Trends

Psychedelic Shrooms Grew In A Man’s Vein After He Injected Them As Tea

One man's attempt to treat his mental health issues with psilocybin mushroom tea went terribly off-base.

A man’s experiment with psychedelic mushrooms went disastrously wrong and nearly killed him, according to his doctors. In a new case report released this week, they detailed how the man injected a “tea” made from the mushrooms into his body and created a life-threatening infection that had them growing in his blood. Fortunately, he survived.

The 30-year-old man, who had a long history of bipolar disorder and opioid abuse and had recently stopped taking his prescribed medications, his family told doctors. In the course of trying to self-medicate his depression and dependence, he came across research showing some benefit from using psychedelic drugs like mushrooms and LSD and decided to try it out himself.

He had decided to use mushrooms by first boiling them down into what he called “mushroom tea,” then filtering the mixture through a cotton swab and intravenously injecting it. Soon after, he developed symptoms including lethargy, jaundice, diarrhoea, and nausea, along with vomiting up blood, soon after which his family took him to the ER.

By the time he was admitted to the hospital’s intensive care unit, multiple organs had started to fail, including his lungs and kidney. Tests revealed that he had both a bacterial and fungal infection in his blood, likely meaning that the mushrooms he injected were now literally feeding off him and growing. The doctors wrote that the fungus found in the man’s blood was the same species of psychedelic mushroom he had injected. Among other treatments, he was given an intense course of antibiotics and anti-fungal drugs.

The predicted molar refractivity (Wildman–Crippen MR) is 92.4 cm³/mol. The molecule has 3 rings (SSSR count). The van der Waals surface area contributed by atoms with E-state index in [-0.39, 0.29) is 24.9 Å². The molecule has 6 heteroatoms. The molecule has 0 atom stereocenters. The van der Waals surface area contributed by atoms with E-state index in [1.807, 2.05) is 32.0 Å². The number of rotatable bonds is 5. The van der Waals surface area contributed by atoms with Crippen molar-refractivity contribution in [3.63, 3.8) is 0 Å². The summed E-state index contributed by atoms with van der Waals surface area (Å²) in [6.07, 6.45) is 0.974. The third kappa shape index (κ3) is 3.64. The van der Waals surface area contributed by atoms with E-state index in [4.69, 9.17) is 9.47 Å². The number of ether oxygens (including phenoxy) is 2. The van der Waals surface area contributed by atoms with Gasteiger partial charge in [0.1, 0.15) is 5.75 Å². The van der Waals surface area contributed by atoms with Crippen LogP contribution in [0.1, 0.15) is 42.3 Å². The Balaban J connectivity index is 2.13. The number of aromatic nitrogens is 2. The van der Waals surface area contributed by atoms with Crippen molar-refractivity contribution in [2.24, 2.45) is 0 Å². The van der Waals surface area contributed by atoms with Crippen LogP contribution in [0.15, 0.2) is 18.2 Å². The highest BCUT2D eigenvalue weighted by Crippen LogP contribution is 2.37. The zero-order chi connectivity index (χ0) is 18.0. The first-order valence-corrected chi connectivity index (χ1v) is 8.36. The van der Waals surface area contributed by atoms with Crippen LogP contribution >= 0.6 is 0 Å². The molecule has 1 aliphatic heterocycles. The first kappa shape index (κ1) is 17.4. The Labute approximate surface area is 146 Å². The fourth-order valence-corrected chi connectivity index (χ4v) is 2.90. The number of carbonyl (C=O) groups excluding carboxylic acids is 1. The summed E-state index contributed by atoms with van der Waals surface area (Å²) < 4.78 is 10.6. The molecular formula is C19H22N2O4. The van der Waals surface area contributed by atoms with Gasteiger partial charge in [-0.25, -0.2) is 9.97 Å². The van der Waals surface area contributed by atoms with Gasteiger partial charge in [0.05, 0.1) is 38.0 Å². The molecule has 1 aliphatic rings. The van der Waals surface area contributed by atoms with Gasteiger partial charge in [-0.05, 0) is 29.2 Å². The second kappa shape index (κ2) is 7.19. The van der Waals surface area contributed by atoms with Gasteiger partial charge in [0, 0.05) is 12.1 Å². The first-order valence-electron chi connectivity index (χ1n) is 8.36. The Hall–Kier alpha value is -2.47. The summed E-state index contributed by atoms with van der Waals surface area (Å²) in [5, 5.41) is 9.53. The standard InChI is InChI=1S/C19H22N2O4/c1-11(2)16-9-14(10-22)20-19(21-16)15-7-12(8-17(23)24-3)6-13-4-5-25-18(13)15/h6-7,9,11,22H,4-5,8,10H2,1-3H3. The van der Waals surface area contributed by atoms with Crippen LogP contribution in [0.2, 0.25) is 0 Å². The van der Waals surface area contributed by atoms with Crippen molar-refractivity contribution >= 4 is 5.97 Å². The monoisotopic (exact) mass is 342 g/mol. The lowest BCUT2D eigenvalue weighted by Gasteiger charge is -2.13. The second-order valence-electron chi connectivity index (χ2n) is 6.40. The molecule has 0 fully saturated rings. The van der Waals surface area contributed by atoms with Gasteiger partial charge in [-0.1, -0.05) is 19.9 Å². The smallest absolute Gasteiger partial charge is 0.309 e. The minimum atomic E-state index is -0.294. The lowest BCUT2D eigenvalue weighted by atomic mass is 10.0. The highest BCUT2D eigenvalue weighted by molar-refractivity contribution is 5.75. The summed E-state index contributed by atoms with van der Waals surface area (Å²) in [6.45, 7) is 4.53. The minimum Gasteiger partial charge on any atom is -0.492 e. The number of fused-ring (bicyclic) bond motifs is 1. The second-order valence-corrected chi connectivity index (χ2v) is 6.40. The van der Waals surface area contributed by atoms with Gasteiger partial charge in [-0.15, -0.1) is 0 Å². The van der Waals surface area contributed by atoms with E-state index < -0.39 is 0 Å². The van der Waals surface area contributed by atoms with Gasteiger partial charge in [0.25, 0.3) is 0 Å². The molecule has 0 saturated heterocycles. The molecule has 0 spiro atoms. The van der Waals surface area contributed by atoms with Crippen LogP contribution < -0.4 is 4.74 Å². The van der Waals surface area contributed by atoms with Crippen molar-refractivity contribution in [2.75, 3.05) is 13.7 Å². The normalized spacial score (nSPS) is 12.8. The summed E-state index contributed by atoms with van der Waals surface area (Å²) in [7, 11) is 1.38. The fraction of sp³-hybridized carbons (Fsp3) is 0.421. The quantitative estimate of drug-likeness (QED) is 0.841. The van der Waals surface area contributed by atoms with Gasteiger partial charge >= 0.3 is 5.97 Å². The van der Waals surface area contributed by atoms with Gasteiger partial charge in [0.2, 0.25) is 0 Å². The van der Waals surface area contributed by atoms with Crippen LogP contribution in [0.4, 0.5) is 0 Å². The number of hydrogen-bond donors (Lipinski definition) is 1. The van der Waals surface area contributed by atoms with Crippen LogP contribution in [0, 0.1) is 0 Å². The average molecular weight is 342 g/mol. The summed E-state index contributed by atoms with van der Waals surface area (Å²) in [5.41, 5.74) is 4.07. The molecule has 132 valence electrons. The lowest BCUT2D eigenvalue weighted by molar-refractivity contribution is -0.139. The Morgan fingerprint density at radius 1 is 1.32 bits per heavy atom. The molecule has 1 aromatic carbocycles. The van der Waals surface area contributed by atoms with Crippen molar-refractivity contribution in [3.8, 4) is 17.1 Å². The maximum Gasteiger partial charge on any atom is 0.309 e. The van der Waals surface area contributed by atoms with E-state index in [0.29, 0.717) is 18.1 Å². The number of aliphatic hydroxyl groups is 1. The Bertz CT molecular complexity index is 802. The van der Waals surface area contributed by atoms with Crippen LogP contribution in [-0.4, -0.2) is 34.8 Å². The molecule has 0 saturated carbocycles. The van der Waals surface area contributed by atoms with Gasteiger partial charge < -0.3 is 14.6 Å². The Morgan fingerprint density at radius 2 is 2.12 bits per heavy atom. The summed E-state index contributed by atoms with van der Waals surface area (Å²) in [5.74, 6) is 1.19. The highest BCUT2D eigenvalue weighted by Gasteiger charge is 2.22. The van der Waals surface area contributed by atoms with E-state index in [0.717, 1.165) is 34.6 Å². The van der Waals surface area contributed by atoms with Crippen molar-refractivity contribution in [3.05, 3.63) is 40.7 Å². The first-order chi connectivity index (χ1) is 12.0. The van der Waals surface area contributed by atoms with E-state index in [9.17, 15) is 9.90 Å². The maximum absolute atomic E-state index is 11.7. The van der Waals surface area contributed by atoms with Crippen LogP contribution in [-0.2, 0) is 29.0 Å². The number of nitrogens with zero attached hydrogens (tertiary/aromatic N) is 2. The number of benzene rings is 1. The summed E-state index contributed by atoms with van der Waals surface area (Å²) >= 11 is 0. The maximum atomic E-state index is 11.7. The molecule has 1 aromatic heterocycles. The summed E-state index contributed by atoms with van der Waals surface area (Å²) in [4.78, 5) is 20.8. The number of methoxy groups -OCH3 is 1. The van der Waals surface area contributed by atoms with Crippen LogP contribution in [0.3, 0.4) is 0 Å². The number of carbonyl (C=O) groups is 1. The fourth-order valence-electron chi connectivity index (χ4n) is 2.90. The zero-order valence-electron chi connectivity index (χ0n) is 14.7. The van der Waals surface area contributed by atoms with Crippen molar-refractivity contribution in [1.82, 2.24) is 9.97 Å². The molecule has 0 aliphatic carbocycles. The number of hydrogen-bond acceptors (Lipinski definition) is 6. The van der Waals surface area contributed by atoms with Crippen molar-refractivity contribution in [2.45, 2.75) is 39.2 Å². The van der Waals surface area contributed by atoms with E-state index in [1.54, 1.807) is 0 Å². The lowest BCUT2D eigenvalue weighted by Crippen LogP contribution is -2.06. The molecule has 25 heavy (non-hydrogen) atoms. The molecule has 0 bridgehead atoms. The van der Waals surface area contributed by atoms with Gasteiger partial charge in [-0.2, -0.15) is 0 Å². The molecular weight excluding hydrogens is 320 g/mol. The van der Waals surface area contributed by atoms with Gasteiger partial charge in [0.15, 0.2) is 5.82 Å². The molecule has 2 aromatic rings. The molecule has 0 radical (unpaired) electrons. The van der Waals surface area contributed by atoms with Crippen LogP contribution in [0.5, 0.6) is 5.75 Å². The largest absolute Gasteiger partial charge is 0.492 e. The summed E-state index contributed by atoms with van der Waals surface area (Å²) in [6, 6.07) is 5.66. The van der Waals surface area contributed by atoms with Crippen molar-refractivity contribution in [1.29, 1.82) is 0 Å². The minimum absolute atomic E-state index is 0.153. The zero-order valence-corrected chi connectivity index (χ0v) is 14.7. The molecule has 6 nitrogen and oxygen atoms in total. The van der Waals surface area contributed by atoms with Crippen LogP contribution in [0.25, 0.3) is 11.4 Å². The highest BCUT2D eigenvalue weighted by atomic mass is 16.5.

It took 22 days in the hospital, including eight in the ICU, but the man did eventually pull through. At the time his doctors had finished writing the case up, though, he was still being treated with a long-term course of antimicrobials.

This report was released online on Monday in the Journal of the Academy of Consultation-Liaison Psychiatry as a pre-proof paper.

Believe it or not, this isn’t even the first time that someone has been hospitalized after shooting up shrooms. According to Curtis McKnight, a psychiatrist at St. Joseph’s Hospital and Medical Center in Arizona and co-author of the present study, another case study from 1985 reported two other cases where people got sick after injecting psilocybin. As with the current case, the 1985 case featured a 30-year-old man who became sick with vomiting and other symptoms post-injection, though he recovered quickly after getting medical care.

McKnight and his colleagues make it clear that they support recent research showing that psilocybin and other natural psychedelics have the potential to treat depression, anxiety, addiction, and other issues like chronic pain. But the authors also note that the lack of public knowledge about these drugs and their risks can lead to unfortunate situations like the one detailed in this report.

There are ongoing efforts to legalize these drugs for psychiatric use in the U.S., but meanwhile, there will be individuals who turn to them as an alternative or in addition to their current medication on their own, as this man did. For those people, it’s important to emphasize the potential risks and dangers of these drugs and the safest ways to use them.

Trends